Saturday, September 02, 2006

A Chat With Rafa The Gaffa At what point in your life did you realise that management was the route you wanted to take?

It's difficult to say exactly but at 13 years of age I was writing down the team-sheets for the team I was playing in and giving my team-mates notes. At 16 and 17 I was training and playing and then at 23 I was just interested in training.

How do you compare the current Liverpool squad to your title winning Valencia side?

The other team was stronger in all the areas. We have been really good in defence and now we are good in attack but at Valencia we had the balance that you are normally looking for.

What has been the most memorable match in your managerial career?

Maybe Istanbul and the final against AC Milan.

Who are your daughters' favorite Liverpool players?

Sami Hyypia and Steven Gerrard.

How are the kids' Scouse accents coming along?

They are doing well and they speak really good English. I can't understand the little one sometimes when she speaks English. It's not easy for me and it's the same when she speaks Spanish because she now speaks better English than Spanish.

Which signing do you consider to be your most important since taking over at Liverpool?

I think we have signed some good players in Alonso, Reina, Garcia, Crouch and Sissoko. It's difficult to say which one is the best. They are all good players and good professionals.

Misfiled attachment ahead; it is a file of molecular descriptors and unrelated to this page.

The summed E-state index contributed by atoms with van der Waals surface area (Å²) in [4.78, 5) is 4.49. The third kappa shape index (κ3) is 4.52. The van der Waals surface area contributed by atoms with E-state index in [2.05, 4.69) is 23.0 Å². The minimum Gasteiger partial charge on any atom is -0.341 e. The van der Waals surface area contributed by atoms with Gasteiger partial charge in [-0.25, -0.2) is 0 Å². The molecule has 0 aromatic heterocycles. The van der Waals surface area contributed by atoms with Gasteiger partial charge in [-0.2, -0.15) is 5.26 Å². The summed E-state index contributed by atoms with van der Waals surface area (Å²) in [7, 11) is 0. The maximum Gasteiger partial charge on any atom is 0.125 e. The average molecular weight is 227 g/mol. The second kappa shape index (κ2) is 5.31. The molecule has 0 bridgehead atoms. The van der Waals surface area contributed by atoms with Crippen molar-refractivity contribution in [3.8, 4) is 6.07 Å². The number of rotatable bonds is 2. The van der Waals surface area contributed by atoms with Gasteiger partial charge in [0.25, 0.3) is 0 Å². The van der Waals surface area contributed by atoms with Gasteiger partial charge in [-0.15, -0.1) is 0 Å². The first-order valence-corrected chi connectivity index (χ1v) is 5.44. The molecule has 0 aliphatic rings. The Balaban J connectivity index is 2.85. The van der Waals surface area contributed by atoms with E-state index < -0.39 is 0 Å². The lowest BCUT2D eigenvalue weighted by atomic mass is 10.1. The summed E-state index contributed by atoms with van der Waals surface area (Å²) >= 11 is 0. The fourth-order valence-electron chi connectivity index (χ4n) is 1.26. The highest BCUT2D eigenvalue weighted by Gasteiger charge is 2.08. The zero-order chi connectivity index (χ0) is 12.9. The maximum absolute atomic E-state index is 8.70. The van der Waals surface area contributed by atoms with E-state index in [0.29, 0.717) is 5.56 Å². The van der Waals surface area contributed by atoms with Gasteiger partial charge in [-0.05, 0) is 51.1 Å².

Do you think whoever wins the Premiership this season will need to gain at least 90 points?

Maybe, if you analyse the last two seasons, but I think it will be more difficult for the top sides to win every game this year. We can talk about West Ham, Tottenham and Blackburn as well now who are all difficult teams to beat.

You now have over 20 very good players who will all be hoping for a regular place in your first team. How do you hope to keep them all content with life at Anfield?

It's not easy but the only thing I can say is they must think about the whole season and know they will all have opportunities. We will play 60-65 games and it's important they all keep training hard and be as fit as possible to play as many games as they can. I always use the example of Smicer and the Champions League final. We were talking about the fact that he wasn't playing much but we said he could score the most important goal of his life in the next match and that's what happened. He was always training well, he was a good professional and was always fit for any game.

If we had a 90th minute penalty in the last game of the season to secure the Premiership title, who would you want to take it?